Right-click on the network adapter and select "Properties"
Uncheck the "Internet Protocol Version 6" checkbox and click "OK"

If that speeds things up, then you might want to try re-enabling IPv6 and then resetting the protocol stack by typing the following into a Command Prompt window (will require a reboot):

netsh int ipv6 reset reset.log
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September 20, 2009 4:04:19 PM

I unbound the IPv6 protocol and didn't notice any difference in boot time. >_<
I tried resetting the protocol as well and it says that there's no user specified settings to reset, I guess that's because I never setup a static-ip on this computer?
Also where it says "Driver Management has concluded the process to add Service tunnel for Device Instance ID ROOT\*ISATAP\0000 with the following status: 0" i'm almost positive that the 0 means installation successful, so does that mean it's installing a driver every time i boot up my pc?
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a c 209 $ Windows 7
September 20, 2009 7:04:47 PM

ISATAP is a tunneling protocol to allow IPv6 networking through an IPv4 network. So that message probably has nothing to do with drivers and is just indicating that the tunneling protocol has been successfully initialized.

If that's not what's causing your delays then I'm afraid I'm out of suggestions...
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July 13, 2010 6:36:18 AM

Have you tried running a check disk?
My Computer, Right Click the C Drive, Properties, Tools, "Error-checking", Check now.
Make sure you have both options ticked, Windows will say it has to schedual a disk check at next restart, just say, yes/ok. Restart and wait.
I've found that this will fix the bad data sectors and have your OS running smoothly at startup again.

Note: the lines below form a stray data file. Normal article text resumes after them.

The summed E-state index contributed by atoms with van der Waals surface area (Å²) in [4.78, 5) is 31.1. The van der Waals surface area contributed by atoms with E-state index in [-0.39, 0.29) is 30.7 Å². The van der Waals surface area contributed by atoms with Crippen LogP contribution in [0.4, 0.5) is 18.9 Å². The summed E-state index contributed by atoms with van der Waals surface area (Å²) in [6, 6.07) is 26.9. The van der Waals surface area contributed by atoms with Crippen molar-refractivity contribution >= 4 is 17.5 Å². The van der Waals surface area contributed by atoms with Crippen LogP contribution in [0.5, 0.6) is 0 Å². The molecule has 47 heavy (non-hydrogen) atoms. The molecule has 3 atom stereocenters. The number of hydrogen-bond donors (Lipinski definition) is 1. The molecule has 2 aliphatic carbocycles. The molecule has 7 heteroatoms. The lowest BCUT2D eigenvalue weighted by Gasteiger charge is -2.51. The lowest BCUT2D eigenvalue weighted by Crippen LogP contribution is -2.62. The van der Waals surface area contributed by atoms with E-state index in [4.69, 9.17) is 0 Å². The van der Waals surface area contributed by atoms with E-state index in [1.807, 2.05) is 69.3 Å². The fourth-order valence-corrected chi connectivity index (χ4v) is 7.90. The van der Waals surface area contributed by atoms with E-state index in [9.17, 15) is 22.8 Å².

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January 3, 2011 6:19:46 PM

This is a known issue with Windows 7 if you are running a solid colored desktop. A fix should be hopefully available in Windows 7 SP1 being released early this year.
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April 7, 2011 4:23:22 AM

Newb888 said:
This is a known issue with Windows 7 if you are running a solid colored desktop. A fix should be hopefully available in Windows 7 SP1 being released early this year.



well after Installing Win7 sp1 .. Everything went 10 times slower.... login no takes approx 3 minutes. then a black screen which takes 5 min.. then 3 more min to load the system files... there arent any Startup software or any thing loading during startup... suddenly after installing sp1 for win7 this started happening.. ontop even processor utilization is 1% , it decreased the responce time of software starting.. not much utilization but sofware takes hell lot of time to start.. there arent any virus or spyware at my pc..
I think this updates from Microsoft manipulate the original Coding n slows down the script.... Hell Irritating...
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October 27, 2011 7:22:41 AM

I share your pain.
Any chance you found something on this ?

For some reason unplugging my network-cable does reduce the time(now takes like 10 seconds instead of the 3+ minutes).
But I hate having to unplug my network cable every time..

Yours,
Richard.
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a b $ Windows 7
October 27, 2011 7:32:41 AM

Guys, this is 2 years old thread. Start your own new thread, as the service pack 1 have fixed many errors.
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a b $ Windows 7
October 27, 2011 7:32:58 AM

This topic has been closed by Nikorr.